William Bradford Institute
for Study of the
Early Settlement of America

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Baptism


By William Ames


1. The sacraments of the New Testament follow from its nature. They
are few in number, easy to prepare and observe, and very clear in
their meaning.

2. They were sanctified and instituted by Christ himself. Although
the one sacrament was first used by John the Baptist yet by that
very fact he became the forerunner of Christ so that he might show
that it did not become an ordered institution by the ministry of
John but through the institution of Christ himself.

3. The sacraments are baptism and the Lord's Supper. No other
sacraments or sacramental signs were delivered to the church by
Christ or his apostles, nor can others be appointed by men in the
church.

4. Because of God's institution it is of greatest necessity for
believers to use these sacraments diligently and devoutly. But they
are not so necessary to salvation that the absence or mere lack of
them deprives one of salvation. Given the institution, they are not
to be celebrated by any who are not lawful ministers or who are
outside of a church assembly.

5. Baptism is the sacrament of initiation or regeneration.
6. Although it seals the whole covenant of grace to all believers,
when it is specially made our own, it represents and confirms our
very ingrafting into Christ. Rom. 6:3, 5, We have been baptized into
Christ Jesus . . . being planted together with him; 1 Cor. 12:13, We
have been baptized into one body.

7. From the time of our first ingrafting into Christ by faith a
relationship of justification and adoption is entered into. As the
sacrament of that ingrafting, baptism stands for the remission of
sins, Mark 1:4. And it stands, also, for adoption in that we are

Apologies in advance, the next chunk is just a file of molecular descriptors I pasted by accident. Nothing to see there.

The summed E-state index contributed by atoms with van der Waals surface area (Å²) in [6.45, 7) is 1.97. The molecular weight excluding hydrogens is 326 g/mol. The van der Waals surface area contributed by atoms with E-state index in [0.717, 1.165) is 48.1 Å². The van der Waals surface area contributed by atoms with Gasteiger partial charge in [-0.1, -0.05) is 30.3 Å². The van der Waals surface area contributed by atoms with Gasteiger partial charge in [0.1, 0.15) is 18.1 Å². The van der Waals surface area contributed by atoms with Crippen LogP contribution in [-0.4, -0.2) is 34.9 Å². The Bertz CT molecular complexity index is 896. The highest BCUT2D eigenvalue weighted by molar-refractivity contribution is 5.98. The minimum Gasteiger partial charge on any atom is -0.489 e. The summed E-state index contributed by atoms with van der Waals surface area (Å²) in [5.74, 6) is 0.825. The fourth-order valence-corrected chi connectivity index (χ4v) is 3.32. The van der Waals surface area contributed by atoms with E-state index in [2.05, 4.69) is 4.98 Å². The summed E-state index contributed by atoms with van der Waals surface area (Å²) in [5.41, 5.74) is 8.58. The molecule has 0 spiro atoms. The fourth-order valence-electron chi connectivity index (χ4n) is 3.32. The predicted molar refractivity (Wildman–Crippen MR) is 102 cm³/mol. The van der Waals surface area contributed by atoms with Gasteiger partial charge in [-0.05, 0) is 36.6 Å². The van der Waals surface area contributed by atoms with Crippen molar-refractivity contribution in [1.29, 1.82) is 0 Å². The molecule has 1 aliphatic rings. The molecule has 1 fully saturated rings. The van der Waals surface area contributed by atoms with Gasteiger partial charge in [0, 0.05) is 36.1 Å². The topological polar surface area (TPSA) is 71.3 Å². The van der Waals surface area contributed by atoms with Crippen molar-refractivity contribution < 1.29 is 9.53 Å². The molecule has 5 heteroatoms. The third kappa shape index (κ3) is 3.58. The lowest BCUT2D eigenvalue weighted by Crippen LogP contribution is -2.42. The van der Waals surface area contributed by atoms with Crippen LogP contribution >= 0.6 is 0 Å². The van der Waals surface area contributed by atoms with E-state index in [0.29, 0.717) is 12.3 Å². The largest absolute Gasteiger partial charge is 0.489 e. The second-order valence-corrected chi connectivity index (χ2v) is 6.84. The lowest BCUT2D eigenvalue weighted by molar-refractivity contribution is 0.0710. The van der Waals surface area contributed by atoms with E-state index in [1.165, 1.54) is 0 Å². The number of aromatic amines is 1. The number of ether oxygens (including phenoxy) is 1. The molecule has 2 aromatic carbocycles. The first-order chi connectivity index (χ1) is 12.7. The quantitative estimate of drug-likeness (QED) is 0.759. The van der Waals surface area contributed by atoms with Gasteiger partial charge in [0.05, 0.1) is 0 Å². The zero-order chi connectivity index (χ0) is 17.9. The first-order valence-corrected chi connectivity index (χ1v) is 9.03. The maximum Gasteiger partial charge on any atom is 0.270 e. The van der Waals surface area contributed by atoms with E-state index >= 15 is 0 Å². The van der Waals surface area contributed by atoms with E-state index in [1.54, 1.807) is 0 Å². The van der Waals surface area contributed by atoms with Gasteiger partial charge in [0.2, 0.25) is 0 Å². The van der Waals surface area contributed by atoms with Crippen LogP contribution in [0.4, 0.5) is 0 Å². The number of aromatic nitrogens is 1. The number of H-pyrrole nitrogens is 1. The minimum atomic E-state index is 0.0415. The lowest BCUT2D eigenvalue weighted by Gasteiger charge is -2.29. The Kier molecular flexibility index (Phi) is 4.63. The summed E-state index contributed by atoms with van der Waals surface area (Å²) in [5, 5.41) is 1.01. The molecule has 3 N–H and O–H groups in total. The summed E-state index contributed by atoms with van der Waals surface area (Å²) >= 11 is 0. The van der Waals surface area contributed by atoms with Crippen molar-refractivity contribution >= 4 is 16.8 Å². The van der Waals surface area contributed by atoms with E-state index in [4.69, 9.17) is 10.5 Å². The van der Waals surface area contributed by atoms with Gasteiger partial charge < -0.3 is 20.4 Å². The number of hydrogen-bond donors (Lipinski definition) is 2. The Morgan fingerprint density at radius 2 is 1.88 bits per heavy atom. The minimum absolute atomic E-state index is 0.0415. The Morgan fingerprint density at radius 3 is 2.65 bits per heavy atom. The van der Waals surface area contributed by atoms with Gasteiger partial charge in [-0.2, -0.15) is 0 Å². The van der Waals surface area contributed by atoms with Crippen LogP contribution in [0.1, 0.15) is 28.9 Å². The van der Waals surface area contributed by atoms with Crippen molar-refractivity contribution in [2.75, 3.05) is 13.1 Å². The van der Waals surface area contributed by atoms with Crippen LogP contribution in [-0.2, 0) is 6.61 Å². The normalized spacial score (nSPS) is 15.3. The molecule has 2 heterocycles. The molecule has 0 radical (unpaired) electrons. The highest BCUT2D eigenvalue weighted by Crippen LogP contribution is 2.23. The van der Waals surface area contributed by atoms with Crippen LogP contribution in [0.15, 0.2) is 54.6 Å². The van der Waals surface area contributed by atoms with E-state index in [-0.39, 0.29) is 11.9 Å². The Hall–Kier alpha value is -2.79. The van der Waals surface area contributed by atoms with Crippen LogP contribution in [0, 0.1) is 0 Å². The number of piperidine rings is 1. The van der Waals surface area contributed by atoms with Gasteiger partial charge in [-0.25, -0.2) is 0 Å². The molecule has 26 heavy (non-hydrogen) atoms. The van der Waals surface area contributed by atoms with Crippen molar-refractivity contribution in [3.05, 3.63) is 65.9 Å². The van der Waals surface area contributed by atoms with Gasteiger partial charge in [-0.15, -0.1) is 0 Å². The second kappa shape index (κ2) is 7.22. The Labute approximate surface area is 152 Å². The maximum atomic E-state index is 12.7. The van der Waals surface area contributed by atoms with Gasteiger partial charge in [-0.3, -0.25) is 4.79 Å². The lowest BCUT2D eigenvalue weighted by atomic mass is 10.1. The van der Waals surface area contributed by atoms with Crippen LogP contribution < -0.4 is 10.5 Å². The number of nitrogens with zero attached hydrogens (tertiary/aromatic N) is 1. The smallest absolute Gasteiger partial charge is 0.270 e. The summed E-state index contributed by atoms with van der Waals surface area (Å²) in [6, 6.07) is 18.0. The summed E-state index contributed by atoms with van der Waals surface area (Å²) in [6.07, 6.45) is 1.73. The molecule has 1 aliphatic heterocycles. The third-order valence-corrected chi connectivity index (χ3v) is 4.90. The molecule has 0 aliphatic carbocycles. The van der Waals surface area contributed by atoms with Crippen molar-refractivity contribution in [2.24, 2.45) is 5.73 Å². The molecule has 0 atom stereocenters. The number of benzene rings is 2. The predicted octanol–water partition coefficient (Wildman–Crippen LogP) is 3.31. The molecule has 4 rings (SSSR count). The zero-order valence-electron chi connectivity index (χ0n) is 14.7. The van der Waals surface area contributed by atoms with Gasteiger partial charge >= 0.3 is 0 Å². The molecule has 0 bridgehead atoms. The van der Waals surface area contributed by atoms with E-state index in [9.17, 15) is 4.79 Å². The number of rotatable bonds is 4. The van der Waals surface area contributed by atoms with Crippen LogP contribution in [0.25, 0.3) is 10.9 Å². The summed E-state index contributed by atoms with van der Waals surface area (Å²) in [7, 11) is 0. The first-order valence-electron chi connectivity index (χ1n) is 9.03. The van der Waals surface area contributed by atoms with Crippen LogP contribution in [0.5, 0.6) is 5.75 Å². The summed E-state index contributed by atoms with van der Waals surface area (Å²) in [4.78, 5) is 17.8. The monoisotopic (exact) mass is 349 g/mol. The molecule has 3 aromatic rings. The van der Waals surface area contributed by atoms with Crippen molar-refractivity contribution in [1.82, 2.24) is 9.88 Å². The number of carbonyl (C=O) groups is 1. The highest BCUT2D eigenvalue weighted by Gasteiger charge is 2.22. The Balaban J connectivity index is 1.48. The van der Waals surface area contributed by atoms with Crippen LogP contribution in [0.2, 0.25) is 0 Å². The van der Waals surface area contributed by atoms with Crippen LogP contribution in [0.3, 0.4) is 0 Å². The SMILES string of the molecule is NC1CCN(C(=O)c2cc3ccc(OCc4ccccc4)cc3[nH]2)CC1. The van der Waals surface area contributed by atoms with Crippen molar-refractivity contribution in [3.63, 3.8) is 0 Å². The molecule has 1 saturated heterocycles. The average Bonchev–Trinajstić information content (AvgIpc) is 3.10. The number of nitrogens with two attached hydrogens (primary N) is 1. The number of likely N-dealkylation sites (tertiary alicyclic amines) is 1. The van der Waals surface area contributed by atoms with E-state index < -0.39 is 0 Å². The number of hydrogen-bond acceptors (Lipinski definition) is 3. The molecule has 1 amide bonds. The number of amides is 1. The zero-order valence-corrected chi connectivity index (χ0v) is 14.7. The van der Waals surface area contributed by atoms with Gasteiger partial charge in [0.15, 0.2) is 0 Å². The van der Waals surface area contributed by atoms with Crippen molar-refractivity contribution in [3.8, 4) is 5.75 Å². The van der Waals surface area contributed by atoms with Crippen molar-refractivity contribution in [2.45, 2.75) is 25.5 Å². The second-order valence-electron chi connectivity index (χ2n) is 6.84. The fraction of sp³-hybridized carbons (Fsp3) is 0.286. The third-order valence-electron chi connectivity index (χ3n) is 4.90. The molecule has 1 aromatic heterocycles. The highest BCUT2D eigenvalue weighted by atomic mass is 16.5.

consecrated by it to the Father, Son, and Holy Spirit, whose names
are pronounced over the baptized.

8. And because holiness always comes from Christ into whom we are
ingrafted, to all the faithful, baptism is also the seal of
sanctification. Titus 3:5, He has saved us ... by the washing of
regeneration and the renewing of the Holy Spirit; Rom. 6:4-6.

9. And since glorification cannot be separated from true holiness it
is at the same time the seal of eternal glory, Titus 3:7, That we
mightbe made heirs, according to the hope of eternal life; Rom.
6:8, If we are dead with Christ, we believe that we shall also live
together with him.

10. Because those benefits are sealed by initiation in baptism, it
should be noted, first, that baptism is only to be administered
once. There is only one beginning of spiritual life by rebirth as
there is but one beginning of natural life by birth.

11. Second, baptism ought to be administered to all those in the
covenant of grace, because it is the first sealing of the covenant
now first entered into.

12. The infants of believers are not to be forbidden this sacrament.
First, because, if they are partakers of any grace, it is by virtue
of the covenant of grace and so both the covenant and the first seal
of the covenant belong to them. Second, the covenant in which the
faithful are now included is clearly the same as the covenant made
with Abraham, Rom. 4:11; Gal. 3:7-9and this expressly applied to
infants. Third, the covenant as now administered to believers brings
greater and fuller consolation than it once could, before the coming
of Christ. But if it pertained only to them and not to their
infants, the grace of God and their consolation would be narrower
and more contracted after Christ's appearing than before. Fourth,
baptism supplants circumcision. Col. 2:11, 12; it belongs as much
to the children of believers as circumcision once did. Fifth, in the
very beginning of regeneration, whereof baptism is a seal, man is
merely passive. Therefore, no outward action is required of a man
when he is baptized or circumcised (unlike other sacraments); but
only a passive receiving. Infants are, therefore, as capable of
participation in this sacrament, so far as its chief benefit is
concerned, as adults.

13. Faith and repentance no more constitute the covenant of God now
than in the time of Abraham, who was the father of the faithful.
Therefore, the lack of these ought not to prevent infants from being
baptized any more than it prevented them from being circumcised then.



 

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